I start­ed tak­ing wine class­es, first recre­ation­al­ly, then stu­dious­ly. I went to tast­ings, net­worked, and tried to fig­ure out my place in an indus­try where every­one seemed to know so much more than me. My biggest cham­pi­on was the one who bare­ly drank: my mom. In true Mom fash­ion, she would cut out any arti­cles per­tain­ing to wine from the news­pa­per and send them to me. Dur­ing one trip to vis­it her, she request­ed a buy­ing trip to Total Wine so she could have bot­tles on hand for when friends came over. She was proud of her lit­tle col­lec­tion — although I should have done a bet­ter job advis­ing her to keep them out of Florida’s direct and pun­ish­ing sun­shine, as evi­denced by the brown liq­uid I saw upon my next trip. But she nur­tured this inter­est as it devel­oped from hob­by to career, nev­er doubt­ing that I could do it.

Today, I live mere blocks away from what used to be Schapiro’s Wine Com­pa­ny, a promi­nent kosher wine pro­duc­er dur­ing the twen­ti­eth cen­tu­ry. Dur­ing Pro­hi­bi­tion, it sold its sweet fer­ment­ed kosher drink through the front door and boot­legged alco­hol out the back. Accord­ing to a 1996 pro­file in The New York Times, Schapiro’s was still sell­ing the denizens of the Low­er East Side its wine for their hol­i­day gath­er­ings before final­ly clos­ing at some point around the turn of the mil­len­nia. As I’ve got­ten old­er, wine is now a reg­u­lar pres­ence in my own home. Come sev­en o’clock on any giv­en night, either my hus­band or I will turn to the oth­er and say, Do you want to open some­thing?” It’s a cue to put away what­ev­er we’re doing at the moment; more than pick­ing out a bot­tle, it’s a sig­nal to start wind­ing down our day and con­nect to each oth­er. Per­haps we’ll grab a sam­ple sent to us by a win­ery for eval­u­a­tion. Or, while rum­mag­ing through our wine cel­lar, we’ll pull out a bot­tle we brought home from a trip, and open up a memory.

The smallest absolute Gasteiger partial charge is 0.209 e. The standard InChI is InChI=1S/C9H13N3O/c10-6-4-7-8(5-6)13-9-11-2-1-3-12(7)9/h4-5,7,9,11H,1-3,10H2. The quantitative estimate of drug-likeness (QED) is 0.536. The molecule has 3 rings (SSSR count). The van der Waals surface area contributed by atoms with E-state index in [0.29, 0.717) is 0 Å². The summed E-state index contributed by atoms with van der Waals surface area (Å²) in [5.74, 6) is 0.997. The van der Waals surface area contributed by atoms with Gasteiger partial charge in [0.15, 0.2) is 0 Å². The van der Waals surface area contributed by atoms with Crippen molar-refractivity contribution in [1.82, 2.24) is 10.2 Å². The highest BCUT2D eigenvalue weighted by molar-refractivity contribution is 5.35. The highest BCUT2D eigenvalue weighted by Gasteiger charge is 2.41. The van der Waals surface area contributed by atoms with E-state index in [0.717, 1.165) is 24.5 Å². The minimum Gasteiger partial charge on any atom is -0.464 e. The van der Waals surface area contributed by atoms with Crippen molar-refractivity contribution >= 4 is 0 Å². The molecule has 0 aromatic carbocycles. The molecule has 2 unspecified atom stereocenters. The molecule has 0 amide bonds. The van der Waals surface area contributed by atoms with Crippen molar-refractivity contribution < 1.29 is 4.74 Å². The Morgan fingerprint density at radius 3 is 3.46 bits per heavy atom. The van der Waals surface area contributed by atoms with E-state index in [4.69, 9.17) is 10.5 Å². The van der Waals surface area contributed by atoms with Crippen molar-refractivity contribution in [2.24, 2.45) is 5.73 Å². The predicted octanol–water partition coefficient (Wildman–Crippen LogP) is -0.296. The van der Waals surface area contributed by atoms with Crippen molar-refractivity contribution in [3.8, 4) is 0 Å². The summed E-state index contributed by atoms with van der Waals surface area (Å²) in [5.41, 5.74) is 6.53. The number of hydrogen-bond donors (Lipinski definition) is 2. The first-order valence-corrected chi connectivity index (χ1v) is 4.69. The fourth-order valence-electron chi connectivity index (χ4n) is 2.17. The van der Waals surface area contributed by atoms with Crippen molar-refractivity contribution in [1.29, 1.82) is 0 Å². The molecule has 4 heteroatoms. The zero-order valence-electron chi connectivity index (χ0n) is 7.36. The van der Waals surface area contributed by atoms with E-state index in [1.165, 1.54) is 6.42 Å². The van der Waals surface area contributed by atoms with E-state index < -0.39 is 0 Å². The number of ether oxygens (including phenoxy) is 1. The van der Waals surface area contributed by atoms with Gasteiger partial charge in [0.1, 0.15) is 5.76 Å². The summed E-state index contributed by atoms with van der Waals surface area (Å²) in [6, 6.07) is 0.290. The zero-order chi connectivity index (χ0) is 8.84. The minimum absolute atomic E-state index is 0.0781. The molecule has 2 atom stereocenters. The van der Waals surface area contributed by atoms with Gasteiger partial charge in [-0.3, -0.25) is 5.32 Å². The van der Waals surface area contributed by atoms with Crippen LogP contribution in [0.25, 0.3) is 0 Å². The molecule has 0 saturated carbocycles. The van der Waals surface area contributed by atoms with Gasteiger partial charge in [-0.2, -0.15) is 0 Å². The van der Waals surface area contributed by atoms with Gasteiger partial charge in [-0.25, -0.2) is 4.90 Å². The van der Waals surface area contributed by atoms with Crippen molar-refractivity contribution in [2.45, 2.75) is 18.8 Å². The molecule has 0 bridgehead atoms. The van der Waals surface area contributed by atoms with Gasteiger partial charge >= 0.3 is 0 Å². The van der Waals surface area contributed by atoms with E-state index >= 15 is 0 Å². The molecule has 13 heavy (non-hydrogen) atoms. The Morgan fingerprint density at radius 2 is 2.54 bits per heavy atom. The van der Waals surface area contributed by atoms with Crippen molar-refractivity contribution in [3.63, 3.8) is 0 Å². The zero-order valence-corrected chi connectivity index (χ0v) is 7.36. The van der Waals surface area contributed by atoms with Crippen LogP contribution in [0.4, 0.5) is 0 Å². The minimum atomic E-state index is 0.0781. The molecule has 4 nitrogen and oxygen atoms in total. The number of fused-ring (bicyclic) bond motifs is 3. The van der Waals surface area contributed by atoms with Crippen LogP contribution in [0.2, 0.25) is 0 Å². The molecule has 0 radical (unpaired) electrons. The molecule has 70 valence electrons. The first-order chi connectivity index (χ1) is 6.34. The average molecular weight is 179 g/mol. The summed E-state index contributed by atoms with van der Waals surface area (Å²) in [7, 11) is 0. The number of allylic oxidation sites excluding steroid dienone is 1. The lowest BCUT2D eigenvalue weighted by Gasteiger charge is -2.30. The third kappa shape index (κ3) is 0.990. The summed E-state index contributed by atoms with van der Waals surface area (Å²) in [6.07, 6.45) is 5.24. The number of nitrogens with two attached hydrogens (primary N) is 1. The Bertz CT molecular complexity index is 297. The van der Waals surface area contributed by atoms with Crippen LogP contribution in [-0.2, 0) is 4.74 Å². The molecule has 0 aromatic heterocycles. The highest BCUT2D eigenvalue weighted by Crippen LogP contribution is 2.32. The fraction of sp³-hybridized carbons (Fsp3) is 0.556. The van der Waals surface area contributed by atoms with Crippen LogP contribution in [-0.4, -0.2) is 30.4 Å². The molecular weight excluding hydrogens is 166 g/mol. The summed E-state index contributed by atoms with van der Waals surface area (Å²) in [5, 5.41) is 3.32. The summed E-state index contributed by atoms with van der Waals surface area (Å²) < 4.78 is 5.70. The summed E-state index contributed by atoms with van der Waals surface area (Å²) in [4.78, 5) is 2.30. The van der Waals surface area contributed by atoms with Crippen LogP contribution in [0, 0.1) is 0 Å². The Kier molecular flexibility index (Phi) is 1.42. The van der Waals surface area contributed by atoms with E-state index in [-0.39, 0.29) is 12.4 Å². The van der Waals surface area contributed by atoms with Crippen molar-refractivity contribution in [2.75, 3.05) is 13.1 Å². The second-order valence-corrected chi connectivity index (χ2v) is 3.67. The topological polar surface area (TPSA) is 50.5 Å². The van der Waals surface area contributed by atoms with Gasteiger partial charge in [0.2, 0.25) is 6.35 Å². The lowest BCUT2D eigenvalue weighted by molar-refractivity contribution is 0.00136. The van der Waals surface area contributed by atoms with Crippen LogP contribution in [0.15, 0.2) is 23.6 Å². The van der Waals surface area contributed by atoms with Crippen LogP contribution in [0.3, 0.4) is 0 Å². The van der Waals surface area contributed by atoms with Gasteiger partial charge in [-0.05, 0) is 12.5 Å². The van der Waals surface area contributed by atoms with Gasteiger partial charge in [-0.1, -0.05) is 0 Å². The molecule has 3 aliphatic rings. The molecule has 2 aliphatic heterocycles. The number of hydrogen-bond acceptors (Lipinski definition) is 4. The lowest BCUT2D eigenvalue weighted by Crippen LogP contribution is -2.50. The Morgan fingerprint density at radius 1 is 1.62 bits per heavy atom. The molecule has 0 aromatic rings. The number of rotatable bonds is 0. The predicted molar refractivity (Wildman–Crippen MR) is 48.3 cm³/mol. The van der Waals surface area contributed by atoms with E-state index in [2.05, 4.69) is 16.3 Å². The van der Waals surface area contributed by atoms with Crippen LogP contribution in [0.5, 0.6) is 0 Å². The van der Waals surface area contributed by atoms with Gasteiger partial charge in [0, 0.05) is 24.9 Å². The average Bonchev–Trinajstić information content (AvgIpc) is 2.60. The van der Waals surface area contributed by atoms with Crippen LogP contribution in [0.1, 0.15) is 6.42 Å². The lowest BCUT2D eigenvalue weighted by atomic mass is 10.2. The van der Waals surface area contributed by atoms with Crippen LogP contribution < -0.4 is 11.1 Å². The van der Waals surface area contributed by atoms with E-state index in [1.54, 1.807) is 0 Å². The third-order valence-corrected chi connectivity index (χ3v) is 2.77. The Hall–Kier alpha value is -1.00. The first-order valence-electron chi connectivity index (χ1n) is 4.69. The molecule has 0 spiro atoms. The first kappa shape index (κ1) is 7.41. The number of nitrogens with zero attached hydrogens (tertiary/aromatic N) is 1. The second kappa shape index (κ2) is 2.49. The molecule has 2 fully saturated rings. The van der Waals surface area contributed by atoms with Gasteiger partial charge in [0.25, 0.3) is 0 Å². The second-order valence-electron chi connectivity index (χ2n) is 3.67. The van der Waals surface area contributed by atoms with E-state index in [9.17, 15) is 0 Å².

My mom has nev­er been able to explain the tem­per­ance of our house­hold. We just didn’t think to have wine,” she would shrug,the best expla­na­tion she could offer. Wine has become a con­nec­tor for us. Even today, she calls me to tell me she tried a nice Pinot Gri­gio, stretch­ing out the vow­els like taffy, and I feel her love through the phone. Although wine was not part of my past, it was a part of my his­to­ry. And now, it keeps me firm­ly in the present moment with those I care about the most. 

Shana Clarke is the author of 150 Vine­yards You Need To Vis­it Before You Die. Find it on book​shop​.org, bar​ne​sand​no​ble​.com, or Ama­zon.

She is a New York City-based wine, sake, and trav­el writer whose work has appeared in For­tune, Wine Enthu­si­ast, Saveur, and NPR, among oth­ers. She was short­list­ed for the Louis Roed­er­er 2020 Inter­na­tion­al Wine Writ­ers’ Awards and ranked one of the Top 20 U.S. Wine Writ­ers That Winer­ies Can Work With” by Bev­er­age Trade Net­work in 2021. She holds a Lev­el 3‑Advanced Cer­tifi­cate from Wine & Spir­it Edu­ca­tion Trust and is a Cer­ti­fied Sake Som­me­li­er. Fol­low her on @shanaspeakswine.